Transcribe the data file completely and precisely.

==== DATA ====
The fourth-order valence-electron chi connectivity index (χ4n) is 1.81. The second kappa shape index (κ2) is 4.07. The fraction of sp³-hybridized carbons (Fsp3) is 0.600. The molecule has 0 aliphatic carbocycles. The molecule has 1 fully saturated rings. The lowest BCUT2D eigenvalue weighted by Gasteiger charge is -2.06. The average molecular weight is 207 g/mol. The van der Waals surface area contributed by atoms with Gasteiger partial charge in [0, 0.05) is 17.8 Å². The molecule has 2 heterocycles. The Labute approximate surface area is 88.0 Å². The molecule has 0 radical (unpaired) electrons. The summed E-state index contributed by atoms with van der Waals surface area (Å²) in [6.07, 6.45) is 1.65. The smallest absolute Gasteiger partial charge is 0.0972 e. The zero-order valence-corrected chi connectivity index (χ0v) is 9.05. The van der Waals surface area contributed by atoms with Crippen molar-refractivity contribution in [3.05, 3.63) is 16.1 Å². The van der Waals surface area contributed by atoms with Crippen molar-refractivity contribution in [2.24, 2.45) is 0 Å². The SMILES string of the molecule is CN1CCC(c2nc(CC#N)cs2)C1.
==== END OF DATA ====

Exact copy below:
The fourth-order valence-electron chi connectivity index (χ4n) is 1.81. The second kappa shape index (κ2) is 4.07. The fraction of sp³-hybridized carbons (Fsp3) is 0.600. The molecule has 0 aliphatic carbocycles. The molecule has 1 fully saturated rings. The lowest BCUT2D eigenvalue weighted by Gasteiger charge is -2.06. The average molecular weight is 207 g/mol. The van der Waals surface area contributed by atoms with Gasteiger partial charge in [0, 0.05) is 17.8 Å². The molecule has 2 heterocycles. The Labute approximate surface area is 88.0 Å². The molecule has 0 radical (unpaired) electrons. The summed E-state index contributed by atoms with van der Waals surface area (Å²) in [6.07, 6.45) is 1.65. The smallest absolute Gasteiger partial charge is 0.0972 e. The zero-order valence-corrected chi connectivity index (χ0v) is 9.05. The van der Waals surface area contributed by atoms with Crippen molar-refractivity contribution in [3.05, 3.63) is 16.1 Å². The van der Waals surface area contributed by atoms with Crippen molar-refractivity contribution in [2.24, 2.45) is 0 Å². The SMILES string of the molecule is CN1CCC(c2nc(CC#N)cs2)C1.